Have you ever heard of the term “torpedo stocks”?
If you’re currently saving for retirement by buying stocks, this is a term that you should definitely be familiar with.
In my last article on Modest Money, I discussed the pitfalls of index fund investing. In my view, index funds are likely to lead to pain, rather than a comfy lifestyle in retirement. That’s contrarian thinking sparked by incredibly high market levels entering 2018.
But I also mentioned a second path to retirement bliss, one that’s much more likely to work out if you are prepared to put just a little bit of time and effort into your portfolio — deep value investing.
You’re Probably Investing The Wrong Way
In my view, most people who are selecting stocks for their retirement are doing it wrong. Most investors are picking “good companies,” stocks that have gone up a lot in the past, stocks of companies that are soon to release higher earnings, or stocks that have been selected because the technicals look good. All of these make for lousy long term investments.
Take “good companies,” for example. I remember once discussing investing with someone on a Google forum years ago. He was bragging about how he bought Coca-Cola and how great of a company it was. He had held it for 10 years which, at the time, meant he bought it in 1998 or 1999. Looking at the chart it was easy to see that the company’s stock price had dropped meaningfully since then and had only crept back to and passed his breakeven cost 10 years later. He had made a compound annual 3%. That performance will not make for a great retirement.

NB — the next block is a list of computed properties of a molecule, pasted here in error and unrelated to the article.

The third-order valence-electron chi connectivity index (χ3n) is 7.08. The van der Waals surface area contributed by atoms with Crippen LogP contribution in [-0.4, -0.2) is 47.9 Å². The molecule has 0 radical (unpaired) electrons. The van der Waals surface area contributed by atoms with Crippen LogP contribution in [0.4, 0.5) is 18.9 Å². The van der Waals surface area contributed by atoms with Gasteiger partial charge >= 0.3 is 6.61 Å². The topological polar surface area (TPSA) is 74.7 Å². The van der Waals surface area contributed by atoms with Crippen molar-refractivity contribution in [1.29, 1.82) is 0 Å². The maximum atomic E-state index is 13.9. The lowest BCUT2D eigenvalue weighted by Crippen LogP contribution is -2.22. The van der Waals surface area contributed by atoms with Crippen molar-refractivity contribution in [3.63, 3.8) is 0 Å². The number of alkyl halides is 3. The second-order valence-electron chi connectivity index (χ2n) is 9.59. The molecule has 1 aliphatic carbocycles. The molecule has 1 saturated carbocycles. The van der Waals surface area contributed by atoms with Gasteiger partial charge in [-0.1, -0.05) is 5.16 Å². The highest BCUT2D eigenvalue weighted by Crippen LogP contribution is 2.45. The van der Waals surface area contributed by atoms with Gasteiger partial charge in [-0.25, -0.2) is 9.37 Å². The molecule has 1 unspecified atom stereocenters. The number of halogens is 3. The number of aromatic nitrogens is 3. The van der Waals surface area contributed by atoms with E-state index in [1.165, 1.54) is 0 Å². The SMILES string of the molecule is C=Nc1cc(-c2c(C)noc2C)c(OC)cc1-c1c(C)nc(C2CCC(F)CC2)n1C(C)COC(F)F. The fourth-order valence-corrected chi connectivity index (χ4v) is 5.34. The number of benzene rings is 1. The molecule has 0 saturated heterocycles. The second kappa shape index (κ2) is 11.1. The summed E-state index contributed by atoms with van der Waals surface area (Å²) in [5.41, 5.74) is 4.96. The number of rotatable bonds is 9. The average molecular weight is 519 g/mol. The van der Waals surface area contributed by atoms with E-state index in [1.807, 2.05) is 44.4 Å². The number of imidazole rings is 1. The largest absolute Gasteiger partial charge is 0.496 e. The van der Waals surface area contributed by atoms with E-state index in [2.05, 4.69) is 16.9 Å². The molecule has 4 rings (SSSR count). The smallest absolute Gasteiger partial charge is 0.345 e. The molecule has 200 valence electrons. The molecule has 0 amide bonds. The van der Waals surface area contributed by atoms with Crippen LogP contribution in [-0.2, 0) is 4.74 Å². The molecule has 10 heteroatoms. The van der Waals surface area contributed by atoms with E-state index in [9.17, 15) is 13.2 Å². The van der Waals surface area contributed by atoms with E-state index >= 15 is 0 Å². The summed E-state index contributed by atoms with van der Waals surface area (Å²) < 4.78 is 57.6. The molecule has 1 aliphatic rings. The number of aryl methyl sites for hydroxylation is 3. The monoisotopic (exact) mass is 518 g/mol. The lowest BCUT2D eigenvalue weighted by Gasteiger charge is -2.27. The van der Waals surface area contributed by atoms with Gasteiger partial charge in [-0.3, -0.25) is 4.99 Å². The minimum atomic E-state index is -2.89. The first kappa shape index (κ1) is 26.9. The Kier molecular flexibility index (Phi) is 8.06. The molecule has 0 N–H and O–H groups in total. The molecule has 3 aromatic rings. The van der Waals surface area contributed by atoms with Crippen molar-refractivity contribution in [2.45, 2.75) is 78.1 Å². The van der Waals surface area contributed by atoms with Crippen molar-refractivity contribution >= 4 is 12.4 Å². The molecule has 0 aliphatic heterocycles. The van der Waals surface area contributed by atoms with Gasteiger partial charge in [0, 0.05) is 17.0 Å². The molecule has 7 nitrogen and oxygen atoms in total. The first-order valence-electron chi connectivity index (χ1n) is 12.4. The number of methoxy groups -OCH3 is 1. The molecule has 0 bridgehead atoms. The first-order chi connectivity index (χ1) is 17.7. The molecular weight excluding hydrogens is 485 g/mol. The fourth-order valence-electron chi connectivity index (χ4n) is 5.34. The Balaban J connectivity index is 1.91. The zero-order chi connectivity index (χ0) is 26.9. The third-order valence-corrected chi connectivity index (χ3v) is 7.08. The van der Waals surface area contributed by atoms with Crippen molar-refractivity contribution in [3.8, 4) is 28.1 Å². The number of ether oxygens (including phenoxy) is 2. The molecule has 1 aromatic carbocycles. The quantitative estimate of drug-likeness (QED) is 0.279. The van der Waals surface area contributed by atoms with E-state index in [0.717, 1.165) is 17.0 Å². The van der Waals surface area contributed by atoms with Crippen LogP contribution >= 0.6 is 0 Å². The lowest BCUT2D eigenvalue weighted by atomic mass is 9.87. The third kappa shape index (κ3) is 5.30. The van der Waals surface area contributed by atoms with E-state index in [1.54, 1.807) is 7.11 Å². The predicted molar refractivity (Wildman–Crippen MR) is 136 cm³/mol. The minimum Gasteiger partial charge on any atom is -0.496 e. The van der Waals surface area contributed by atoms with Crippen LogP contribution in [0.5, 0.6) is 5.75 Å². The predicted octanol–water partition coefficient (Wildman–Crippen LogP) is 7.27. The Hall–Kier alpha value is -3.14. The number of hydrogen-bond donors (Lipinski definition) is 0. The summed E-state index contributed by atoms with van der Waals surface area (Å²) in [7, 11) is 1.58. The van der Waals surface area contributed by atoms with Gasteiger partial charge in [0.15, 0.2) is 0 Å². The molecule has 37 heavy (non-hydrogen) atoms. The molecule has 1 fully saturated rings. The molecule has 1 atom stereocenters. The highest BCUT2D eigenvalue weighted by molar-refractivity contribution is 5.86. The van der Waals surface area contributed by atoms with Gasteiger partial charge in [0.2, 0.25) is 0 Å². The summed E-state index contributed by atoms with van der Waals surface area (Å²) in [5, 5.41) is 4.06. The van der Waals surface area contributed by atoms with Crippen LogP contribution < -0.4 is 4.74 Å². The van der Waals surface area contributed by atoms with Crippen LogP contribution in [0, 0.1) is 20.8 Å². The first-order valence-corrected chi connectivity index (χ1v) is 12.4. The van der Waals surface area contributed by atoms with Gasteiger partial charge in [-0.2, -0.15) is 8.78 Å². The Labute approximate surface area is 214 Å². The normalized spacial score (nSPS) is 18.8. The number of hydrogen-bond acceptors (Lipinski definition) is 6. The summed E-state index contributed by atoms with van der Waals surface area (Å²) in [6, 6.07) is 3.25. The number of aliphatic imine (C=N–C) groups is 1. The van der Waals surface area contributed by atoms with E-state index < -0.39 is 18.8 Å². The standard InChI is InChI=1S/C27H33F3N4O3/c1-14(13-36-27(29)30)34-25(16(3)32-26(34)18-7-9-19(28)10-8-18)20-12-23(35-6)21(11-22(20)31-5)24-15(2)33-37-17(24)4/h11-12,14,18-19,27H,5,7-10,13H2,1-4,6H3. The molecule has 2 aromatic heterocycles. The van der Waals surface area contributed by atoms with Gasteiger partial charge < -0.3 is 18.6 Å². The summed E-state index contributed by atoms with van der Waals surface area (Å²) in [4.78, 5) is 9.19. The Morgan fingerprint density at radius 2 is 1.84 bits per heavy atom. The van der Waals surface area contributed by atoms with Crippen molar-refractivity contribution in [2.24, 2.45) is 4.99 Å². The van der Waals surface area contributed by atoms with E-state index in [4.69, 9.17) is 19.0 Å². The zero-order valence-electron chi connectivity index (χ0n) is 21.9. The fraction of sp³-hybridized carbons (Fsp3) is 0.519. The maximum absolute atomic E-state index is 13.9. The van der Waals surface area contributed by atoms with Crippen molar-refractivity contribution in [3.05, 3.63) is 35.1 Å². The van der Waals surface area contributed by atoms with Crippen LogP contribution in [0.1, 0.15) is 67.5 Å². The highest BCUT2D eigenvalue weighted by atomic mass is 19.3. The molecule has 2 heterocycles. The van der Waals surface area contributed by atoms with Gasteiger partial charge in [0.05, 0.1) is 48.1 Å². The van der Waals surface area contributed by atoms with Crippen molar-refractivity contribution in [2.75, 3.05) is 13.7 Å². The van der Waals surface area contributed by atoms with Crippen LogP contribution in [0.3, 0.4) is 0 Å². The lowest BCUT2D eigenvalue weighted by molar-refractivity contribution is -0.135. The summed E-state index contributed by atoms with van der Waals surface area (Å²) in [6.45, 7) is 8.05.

The problem wasn’t the company, it was the valuation. Coke was widely regarded as one of the world’s best companies but it was trading at an enormously high PE of 61x. Put another way, if you bought the entire company it would have taken you 61 years to earn your money back on the investment.
Coca-Cola, one of the best companies of all time, produced terrible returns for investors. (Source: http://latticework.com/valuation-matters-coca-cola/)
Valuation is key when it comes to investing. And, while the above scenario is bad, torpedo stocks are even worse. A torpedo stock is a rapidly growing stock that ends up devastating investors. These stocks always have a very positive consensus view leading up to the devastation — both pundits and investors think the stock and the company are going to keep on growing rapidly. But, some hiccup in earnings or negative event occurs that disrupts that growth trajectory, leading to a massive drop in price.